Baijiu makers see revenues rise on strong middle-class demand

2017-01-16 11:18China Daily Editor: Li Yan ECNS App Download
Workers pack bottles of Moutai, a fiery Chinese liquor, at the Kweichow Moutai Co Ltd plant in Guizhou province in May 2016. (Photo by Jiang Dong/Chna Daily)

Workers pack bottles of Moutai, a fiery Chinese liquor, at the Kweichow Moutai Co Ltd plant in Guizhou province in May 2016. (Photo by Jiang Dong/Chna Daily)

Drink a baijiu toast to the new year. China's consumer staples stocks, led by makers of the fiery Chinese liquor, are helping drive stock gains this year as sales prospects get rosier.

As China's markets endured a year of turmoil amid concerns over the economic outlook, consumer staples was the only sector on the country's key stocks exchanges with positive returns last year. Those businesses, which sell things for daily use, surged with average revenue in fiscal 2017 forecast to grow three times as quickly as their global peers.

"The baijiu sector will continue to outperform the industry fundamentally as it still has growing demand," Mark Chen, a Shanghai-based analyst at UOB Kay Hian Ltd, said by phone. For China's food industry as a whole, the long-term catalyst is coming from companies upgrading their product mix to satisfy Chinese customers, he said.

In 2016, investors in consumer staples companies on the CSI 300 Index recorded total returns of 11 percent in yuan terms, compared with losses for all the other sector groups. They also outdid their global peers on the MSCI World Consumer Staples Index, which slipped 0.4 percent.

"What we've seen in mainland large-cap staples over the past two years is that they've de-stocked inventory and tweaked strategies to suit the changing consumer market, such as by going more premium," said Hong Kong-based Mizuho Securities Asia Ltd analyst Jeremy Yeo. "That's returned them to top line growth and made them attractive to investors again."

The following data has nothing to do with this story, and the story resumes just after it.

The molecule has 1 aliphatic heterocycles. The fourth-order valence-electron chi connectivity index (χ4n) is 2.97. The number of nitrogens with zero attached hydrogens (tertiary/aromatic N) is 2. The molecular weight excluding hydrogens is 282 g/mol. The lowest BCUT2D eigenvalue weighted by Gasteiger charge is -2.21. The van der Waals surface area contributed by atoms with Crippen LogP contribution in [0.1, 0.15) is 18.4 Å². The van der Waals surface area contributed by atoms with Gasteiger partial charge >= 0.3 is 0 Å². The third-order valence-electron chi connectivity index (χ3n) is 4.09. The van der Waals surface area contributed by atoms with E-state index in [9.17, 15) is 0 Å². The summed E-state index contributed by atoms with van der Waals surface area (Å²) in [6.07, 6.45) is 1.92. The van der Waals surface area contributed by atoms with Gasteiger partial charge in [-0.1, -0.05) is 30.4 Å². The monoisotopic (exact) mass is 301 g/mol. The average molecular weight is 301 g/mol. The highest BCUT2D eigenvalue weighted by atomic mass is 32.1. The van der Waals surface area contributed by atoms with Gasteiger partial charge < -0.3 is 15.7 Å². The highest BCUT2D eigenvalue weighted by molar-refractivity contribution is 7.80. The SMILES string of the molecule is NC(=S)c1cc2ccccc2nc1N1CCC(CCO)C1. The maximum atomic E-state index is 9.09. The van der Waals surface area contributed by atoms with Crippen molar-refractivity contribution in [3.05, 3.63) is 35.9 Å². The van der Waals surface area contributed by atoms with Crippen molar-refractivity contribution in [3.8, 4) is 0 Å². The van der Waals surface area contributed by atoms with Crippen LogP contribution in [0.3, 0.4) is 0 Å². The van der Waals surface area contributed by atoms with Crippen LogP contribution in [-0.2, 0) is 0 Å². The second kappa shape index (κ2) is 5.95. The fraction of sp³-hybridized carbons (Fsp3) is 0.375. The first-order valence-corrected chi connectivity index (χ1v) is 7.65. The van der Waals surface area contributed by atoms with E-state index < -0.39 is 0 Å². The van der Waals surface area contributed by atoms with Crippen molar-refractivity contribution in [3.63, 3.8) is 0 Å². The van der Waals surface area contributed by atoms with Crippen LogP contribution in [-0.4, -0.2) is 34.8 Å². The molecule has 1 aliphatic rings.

Baijiu-makers such as Kweichow Moutai Co Ltd, Wuliangye Yibin Co Ltd and Luzhou Laojiao Co Ltd dominated the gains, while China's largest dairy producer Inner Mongolia Yili Industrial Group Co Ltd, and Henan Shuanghui Investment & Development Co Ltd, which sells meat products, also rose.

Makers of baijiu, the grain liquor known as the toast of choice for the Chinese, have bounced back from China's campaigns against corruption and extravagance. Demand is now being buoyed by rising middle-class incomes, said Yuanta Securities Co Ltd analyst Juliette Liu.

Shares of baijiu-makers can provide investors with stability amid volatile markets, Liu said.

"The baijiu industry is mature, which lessens the likelihood of bubbles and volatility, and that's what investors want now," she said.

High-end baijiu is "extremely profitable," and the top four producers in China, including Moutai and Wuliangye, are estimated to account for 27 percent of earnings before interest and taxes of the global spirits industry, according to the Bernstein Global Spirits Guide published this month.

Revenue for the distillers surged in 2016, after two years of weak sales, and analysts expect the strong growth to be sustained in 2017. But, they could be outshone by the food producers, which are being boosted by low corn prices.

Food producers are benefiting from slumping corn prices as China's government ended some price supports. Revenue at poultry producer Fujian Sunner Development Co Ltd is forecast to surge 32 percent in fiscal 2017, twice as fast as Moutai, while sweetener maker COFCO Tunhe Co Ltd's sales are expected to rise 23 percent.

"Low corn prices are good for all agricultural businesses that buy corn as raw material, like sweetener and animal feed producers. The lower prices also feed through to the costs of pigs and chicken farmers, pushing up margins for all," said Ma Wenfeng, an analyst at Beijing Orient Agribusiness Consultants Ltd.

The 17 Chinese firms that make up the consumer staples industry on the CSI 300 Index have an average revenue growth forecast of 16 percent for fiscal 2017.


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